|First of all, while determining whether or not it makes sense to implement a mandatory vaccination policy, it is important to consider the nature of the workplace and whether a ‘mandatory’ policy is necessary. For example, if employees are working remotely, requiring that they be vaccinated is unlikely to be considered reasonable. However, if employees are expected to work on-site (at the office/place of business), have to interact with the public on a regular basis, and work in close proximity with other workers, mandating vaccines is likely to be a reasonable requirement. Here is a summary of the OHRC’s policy guidance to employers regarding mandatory vaccination policies:1) “Vaccination requirements generally permissible” – The OHRC has taken the position that mandating and requiring proof of vaccination to protect people at work is generally permissible under the Human Rights Code so long as employers ensure that there are protections in place for any employee who requires accommodation and is unable to be vaccinated for Code-related reasons (such as a medical exemption or disability). This applies to all organizations.2) “Duty to Accommodate” – Organizations must try to balance the rights of people who have not been vaccinated (due to a Code-protected reason) while protecting the health and safety of the rest of the employees and/or general public.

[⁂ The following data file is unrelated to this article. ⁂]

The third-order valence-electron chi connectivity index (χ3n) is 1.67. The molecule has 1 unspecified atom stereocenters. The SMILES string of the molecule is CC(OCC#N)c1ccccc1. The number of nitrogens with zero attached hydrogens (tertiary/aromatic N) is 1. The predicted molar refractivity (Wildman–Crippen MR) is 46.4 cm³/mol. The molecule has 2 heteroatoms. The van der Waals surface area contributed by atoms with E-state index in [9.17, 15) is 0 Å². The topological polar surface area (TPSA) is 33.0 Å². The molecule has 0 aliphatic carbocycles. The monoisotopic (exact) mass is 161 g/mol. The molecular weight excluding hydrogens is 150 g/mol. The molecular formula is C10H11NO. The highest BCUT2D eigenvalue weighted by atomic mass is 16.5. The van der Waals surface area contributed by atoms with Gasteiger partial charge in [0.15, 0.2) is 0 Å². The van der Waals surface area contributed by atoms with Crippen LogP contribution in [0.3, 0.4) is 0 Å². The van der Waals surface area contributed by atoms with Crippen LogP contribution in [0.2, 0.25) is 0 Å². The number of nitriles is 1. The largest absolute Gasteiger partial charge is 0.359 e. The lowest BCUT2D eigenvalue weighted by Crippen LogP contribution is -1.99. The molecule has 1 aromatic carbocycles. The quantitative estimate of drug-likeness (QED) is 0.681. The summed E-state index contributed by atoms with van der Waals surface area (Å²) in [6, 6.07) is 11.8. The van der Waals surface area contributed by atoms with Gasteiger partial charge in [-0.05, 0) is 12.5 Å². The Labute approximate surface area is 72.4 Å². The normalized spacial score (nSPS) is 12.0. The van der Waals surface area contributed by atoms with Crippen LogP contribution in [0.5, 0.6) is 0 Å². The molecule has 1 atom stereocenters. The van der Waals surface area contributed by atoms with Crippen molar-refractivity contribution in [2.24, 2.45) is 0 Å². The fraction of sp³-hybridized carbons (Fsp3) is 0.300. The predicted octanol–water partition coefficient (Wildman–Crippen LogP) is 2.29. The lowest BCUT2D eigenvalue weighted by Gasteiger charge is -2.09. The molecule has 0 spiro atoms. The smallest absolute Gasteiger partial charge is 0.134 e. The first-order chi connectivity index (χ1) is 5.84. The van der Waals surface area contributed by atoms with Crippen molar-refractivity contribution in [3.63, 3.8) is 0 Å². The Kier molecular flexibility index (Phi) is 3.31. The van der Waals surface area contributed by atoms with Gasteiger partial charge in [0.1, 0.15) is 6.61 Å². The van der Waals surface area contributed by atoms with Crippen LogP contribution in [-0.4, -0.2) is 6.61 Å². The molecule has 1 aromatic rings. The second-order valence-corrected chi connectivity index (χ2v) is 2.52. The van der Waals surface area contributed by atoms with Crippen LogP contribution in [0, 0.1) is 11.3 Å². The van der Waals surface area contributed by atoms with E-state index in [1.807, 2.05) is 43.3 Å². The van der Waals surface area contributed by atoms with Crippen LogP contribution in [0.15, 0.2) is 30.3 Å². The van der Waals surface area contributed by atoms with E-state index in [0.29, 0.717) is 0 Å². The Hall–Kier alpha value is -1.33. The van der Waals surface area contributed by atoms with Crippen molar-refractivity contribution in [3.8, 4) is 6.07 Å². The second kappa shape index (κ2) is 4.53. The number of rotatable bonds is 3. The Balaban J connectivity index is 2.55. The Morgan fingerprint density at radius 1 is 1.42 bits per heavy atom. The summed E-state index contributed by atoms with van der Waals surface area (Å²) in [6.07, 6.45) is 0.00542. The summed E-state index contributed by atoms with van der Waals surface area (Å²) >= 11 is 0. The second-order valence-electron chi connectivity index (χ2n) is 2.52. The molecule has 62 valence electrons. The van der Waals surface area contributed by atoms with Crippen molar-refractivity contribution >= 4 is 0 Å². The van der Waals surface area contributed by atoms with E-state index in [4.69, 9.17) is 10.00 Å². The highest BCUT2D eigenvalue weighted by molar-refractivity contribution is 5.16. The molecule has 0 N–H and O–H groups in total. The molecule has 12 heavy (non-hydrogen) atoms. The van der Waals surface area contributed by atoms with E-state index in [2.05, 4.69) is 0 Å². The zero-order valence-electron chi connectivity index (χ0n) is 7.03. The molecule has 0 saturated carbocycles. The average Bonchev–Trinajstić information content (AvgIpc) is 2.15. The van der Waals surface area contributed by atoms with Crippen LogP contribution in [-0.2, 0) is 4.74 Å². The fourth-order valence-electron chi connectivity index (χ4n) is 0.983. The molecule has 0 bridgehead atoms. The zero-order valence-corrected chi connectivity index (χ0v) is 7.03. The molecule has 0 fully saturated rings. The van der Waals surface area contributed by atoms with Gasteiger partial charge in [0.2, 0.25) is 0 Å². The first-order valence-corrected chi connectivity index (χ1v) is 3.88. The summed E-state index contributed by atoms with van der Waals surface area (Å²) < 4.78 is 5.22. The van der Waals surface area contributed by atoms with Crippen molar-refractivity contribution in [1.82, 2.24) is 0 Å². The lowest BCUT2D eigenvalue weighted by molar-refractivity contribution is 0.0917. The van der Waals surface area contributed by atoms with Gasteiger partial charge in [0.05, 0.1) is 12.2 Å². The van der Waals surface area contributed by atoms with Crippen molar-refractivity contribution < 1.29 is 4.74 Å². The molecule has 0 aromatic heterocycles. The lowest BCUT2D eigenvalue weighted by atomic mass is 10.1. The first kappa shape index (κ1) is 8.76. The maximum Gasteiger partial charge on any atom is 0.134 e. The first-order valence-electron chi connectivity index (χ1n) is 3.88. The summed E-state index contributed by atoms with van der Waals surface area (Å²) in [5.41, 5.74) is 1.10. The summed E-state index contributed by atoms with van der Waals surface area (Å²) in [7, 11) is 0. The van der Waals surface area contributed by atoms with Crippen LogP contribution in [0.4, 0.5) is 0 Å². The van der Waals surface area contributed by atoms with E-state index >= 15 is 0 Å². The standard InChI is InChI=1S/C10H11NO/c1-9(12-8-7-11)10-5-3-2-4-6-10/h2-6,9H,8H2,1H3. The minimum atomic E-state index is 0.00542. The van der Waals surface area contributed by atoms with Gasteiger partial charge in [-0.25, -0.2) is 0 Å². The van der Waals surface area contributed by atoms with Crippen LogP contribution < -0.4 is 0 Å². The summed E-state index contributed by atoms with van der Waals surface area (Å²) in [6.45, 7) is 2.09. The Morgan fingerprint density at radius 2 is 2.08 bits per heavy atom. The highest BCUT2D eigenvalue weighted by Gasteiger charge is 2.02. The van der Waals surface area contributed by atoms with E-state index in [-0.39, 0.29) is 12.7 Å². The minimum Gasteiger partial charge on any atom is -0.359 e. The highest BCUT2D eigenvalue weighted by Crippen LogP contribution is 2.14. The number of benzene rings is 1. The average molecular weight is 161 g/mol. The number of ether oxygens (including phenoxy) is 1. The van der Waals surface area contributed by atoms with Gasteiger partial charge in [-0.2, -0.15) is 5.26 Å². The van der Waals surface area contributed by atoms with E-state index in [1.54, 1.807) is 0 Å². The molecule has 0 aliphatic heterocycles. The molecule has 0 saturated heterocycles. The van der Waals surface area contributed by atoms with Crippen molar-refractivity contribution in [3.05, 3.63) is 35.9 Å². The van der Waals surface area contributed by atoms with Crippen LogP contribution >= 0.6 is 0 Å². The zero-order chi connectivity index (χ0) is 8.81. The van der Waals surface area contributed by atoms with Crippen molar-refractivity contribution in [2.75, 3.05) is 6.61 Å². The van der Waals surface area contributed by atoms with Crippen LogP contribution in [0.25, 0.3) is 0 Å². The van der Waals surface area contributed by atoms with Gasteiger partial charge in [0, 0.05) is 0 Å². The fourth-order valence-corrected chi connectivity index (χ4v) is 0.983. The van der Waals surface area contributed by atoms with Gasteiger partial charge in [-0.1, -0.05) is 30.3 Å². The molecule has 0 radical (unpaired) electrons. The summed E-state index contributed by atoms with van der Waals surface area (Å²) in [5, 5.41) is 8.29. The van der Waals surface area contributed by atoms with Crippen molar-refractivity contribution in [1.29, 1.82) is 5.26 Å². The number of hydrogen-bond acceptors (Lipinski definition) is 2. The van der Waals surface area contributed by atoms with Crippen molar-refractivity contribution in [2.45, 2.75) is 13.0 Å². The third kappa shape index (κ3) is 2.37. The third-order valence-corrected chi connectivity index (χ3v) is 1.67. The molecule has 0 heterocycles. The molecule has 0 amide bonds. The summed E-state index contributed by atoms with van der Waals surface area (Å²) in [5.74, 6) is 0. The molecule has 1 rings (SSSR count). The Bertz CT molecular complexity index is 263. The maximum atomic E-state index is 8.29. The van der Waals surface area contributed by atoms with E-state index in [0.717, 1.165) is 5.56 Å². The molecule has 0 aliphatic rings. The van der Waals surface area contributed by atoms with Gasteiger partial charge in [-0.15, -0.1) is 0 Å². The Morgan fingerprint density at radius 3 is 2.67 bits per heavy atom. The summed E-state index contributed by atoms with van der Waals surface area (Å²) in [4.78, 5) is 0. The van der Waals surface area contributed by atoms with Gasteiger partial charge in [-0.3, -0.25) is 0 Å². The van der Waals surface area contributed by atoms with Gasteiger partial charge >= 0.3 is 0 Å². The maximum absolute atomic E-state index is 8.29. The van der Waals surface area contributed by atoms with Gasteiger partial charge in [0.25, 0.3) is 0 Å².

Therefore, people who are unable to receive the vaccine must provide a written document, supplied by a physician stating they are exempt for a medical reason. In this case, an employer will be required to provide a reasonable accommodation, unless the accommodation would “significantly interfere with people’s health and safety”.The Treasury Board Policy on People Management and Directive on Duty to Accommodate outline these legal obligations, requiring that:▪candidates for employment and persons employed are treated with dignity and respect in an inclusive, barrier‑free environment▪when barriers cannot be removed, individuals be accommodated up to the point of undue hardship, taking into consideration issues of health, safety and cost▪accommodation is made based on the circumstances of each case while respecting the individual’s right to privacy and confidentiality3) “Time-Limited Requirements & Privacy Protection” – The proof of vaccine requirement does not propose a limit to access of any services for people who are unable to be vaccinated for medical reasons. The OHRC is also clear that proof of vaccination, vaccine mandate policies, and/or any COVID testing alternatives that result in unequal access to employment or services (under the Human Rights Code), should only be used for the shortest possible length of time and may only be justifiable during a pandemic. These policies should be reviewed and updated regularly to ensure they are aligned with the current pandemic conditions, and public health recommendations.